letters from dickinson to austin dickinson

5 October 1851

I dont know why, dear Austin, there is'nt much to say which will interest you, but somehow I feel bound to let nobody escape me who may by any accident happen to light on you.

I take great satisfaction in the consciousness that no one eludes my vigilance, nor can by any means rid themselves of whatever bag or bundle I am disposed to send - and again, Austin, "when the day is dark and drear and the wind is never weary," a slight recollection may be of some avail in lighting the heart up. It is such a day today - nothing but rain and shower, and shower after shower of chilly pelting rain. I am at home from meeting on account of the storm and my slender constitution, which I am assured the folks, would not permit my accompanying them today.

It is Communion Sunday, and they will stay a good while - what a nice time pussy and I have to enjoy ourselves! Just now the sun peeped out. I tell you I chased it back again behind the tallest cloud, it has not my permission to shows its face again till after all the meeting, then it may shine and shine, for all pussy and I care!

I was glad to hear from you Austin, and again I was very sorry, if you can reconcile a story so inconsistent. Glad to know you were better - beter physically, but who cares for a body whose tenant is ill at ease? Give me the aching body, and the spirit glad and serene, for if the gem shines on, forget the mouldering casket! I think you are better now - I fancy convalescent during this rainy day. I am sure that long before this time that "hour" has passed away, and the "daughter of the dawn" has touched a note more gay, with her slight "rosy fingers." "No Rose but has a thorn," recollect this, dear Austin, and you will derive a faith rosier than many roses, which will quite compensate your for now and then a thorn! It expresses worlds to me, "some one to see who cares for [you], and for whom you care," and I think I laughed at the phrase "my own selve's company," conveying a meaning very clear to me. I dont wonder that little room seems small and lonely, and I dont wonder the folks there seem smaller still - I know they are very little, very small indeed, I know that scores might vanish and nobody would miss them, they fill so small a crevice in a world full of life; how much you feel the need of a companion there. I wish a smiling fortune would send you such an one, but if you talk with no one, you are amassing thoughts which will be bright and golden for those you left at home - we meet our friends, and a constant interchange wastes tho't and feeling, and we are then obliged to repair and renew - there is'nt the brimfull feeling which one gets away.

Why when Vinnie and I came home, we were rich in conversation - we were rich in disdain for Bostonians and Boston, and a coffer fuller of scorn, pity, commisseration, a miser hardly had.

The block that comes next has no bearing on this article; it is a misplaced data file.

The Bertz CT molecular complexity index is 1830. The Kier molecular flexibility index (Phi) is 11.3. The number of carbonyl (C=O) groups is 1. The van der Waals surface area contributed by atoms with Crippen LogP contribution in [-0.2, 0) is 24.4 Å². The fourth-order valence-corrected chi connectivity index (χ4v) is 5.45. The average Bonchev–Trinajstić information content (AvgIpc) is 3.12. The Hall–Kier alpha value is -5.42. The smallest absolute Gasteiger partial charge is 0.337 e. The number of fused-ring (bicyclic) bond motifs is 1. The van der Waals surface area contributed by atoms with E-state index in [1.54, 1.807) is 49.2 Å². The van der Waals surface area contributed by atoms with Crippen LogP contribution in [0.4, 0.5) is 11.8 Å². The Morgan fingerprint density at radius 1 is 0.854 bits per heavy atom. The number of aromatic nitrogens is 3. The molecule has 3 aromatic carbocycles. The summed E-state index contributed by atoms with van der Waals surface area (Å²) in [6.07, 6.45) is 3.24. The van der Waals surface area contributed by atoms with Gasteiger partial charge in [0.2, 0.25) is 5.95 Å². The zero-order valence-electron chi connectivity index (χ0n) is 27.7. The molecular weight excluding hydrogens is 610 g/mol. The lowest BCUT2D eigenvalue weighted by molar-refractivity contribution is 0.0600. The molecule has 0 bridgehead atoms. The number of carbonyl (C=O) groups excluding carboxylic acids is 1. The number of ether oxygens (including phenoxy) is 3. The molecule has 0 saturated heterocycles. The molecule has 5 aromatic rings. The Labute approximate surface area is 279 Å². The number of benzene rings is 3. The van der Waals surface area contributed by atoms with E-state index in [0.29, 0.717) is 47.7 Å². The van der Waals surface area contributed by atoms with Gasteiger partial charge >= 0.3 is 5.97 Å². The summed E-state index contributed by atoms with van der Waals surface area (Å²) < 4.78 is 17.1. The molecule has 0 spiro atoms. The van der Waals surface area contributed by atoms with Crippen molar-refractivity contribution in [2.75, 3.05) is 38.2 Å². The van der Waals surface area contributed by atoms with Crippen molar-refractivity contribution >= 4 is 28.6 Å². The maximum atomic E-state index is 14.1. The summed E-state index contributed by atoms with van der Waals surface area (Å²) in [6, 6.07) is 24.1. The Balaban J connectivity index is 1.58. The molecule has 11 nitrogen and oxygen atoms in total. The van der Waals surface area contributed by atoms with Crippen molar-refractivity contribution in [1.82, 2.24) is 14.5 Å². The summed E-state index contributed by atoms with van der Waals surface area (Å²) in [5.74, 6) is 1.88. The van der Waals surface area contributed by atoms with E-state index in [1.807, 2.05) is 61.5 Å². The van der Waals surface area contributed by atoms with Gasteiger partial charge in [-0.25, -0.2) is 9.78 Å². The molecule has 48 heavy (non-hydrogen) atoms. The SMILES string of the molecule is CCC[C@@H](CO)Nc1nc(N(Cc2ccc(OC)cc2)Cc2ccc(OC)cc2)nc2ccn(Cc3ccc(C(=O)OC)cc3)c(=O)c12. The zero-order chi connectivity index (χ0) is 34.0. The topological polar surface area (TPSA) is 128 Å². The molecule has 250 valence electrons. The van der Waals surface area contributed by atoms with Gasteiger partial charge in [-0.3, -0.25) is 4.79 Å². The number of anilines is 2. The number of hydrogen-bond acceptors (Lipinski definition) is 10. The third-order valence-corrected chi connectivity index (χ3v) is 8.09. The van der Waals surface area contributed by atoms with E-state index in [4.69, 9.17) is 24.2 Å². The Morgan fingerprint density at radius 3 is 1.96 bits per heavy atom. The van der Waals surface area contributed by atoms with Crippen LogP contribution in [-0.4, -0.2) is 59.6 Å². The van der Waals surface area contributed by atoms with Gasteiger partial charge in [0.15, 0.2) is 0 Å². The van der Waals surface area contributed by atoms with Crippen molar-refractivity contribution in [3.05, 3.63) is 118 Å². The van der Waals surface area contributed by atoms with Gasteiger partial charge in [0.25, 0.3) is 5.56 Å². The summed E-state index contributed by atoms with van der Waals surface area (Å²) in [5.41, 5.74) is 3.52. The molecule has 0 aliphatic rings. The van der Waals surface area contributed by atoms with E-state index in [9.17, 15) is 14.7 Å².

Sometimes, I am afraid it will hurt you to stay there. I'm afraid the year you teach will become so embittered that all this blessed country cannot wash it away. Oh I hope not - if indeed no joy is added during one long year, I pray that there be no cankers which shall corrode away! I long for this Boston year to fall from out the circle, to perish and flee away, and be forever gone - your being where you are is a trial - both yourself, and us, are for the time bereaved - yet your lot is the hardest, in that while four anticipate, in your case there's but one - we can gather together and say we are very loney, and it would be so happy if we were all at home - yet one sustains the other - Vinnie and I console and comfort father and mother - I encourage Vinnie, Vinnie in turn cheers me - but one and alone, you are indeed dependant, in any pensive hour, dependant on yourself too, they very one of all least likely to sustain you - if it were not hope, it would be endurance! Thank God there is one bird that singeth for forever and builds her nest anew in the boughs of paradise! You will have several friends to see you in the course of the week. Wm Kellogg is going tomorrow - also Ebenezer Burgess of the senior class - Burgess called on Friday evening and offered to carry anything which we would like to send - he says he shall see you often - I believe he's an Alpha Delta, and I hope you'll be glad to see him, tho' I dont know enough about him to know whether you will or not.

Council Cutler was there last week, and said he would like to see you if he could get time - we told him where you were, but he came Saturday night and we hav'nt yet found out whether he saw you or not. How funny it seems to me to have you live in Boston, and be having calls from our country tradesmen!

Whatever else you forget, Austin, dont cease to remember Smith, who made such a plunge at you on a certain evening - keep his memory green, whatever else betides! I will use my utmost influence to keep him at home during the rest of your absence, and I'm sure you will wish me well in so needful an enterprise. Vinnie's love. Mother sends her love and your waistcoat, thinking you'll like the one, and quite likely need the other. All of the other clothes can go any time after Tuesday.

Your aff Sister.

thomas johnson's note on letter 54 | index to dickinson/austin dickinson letters

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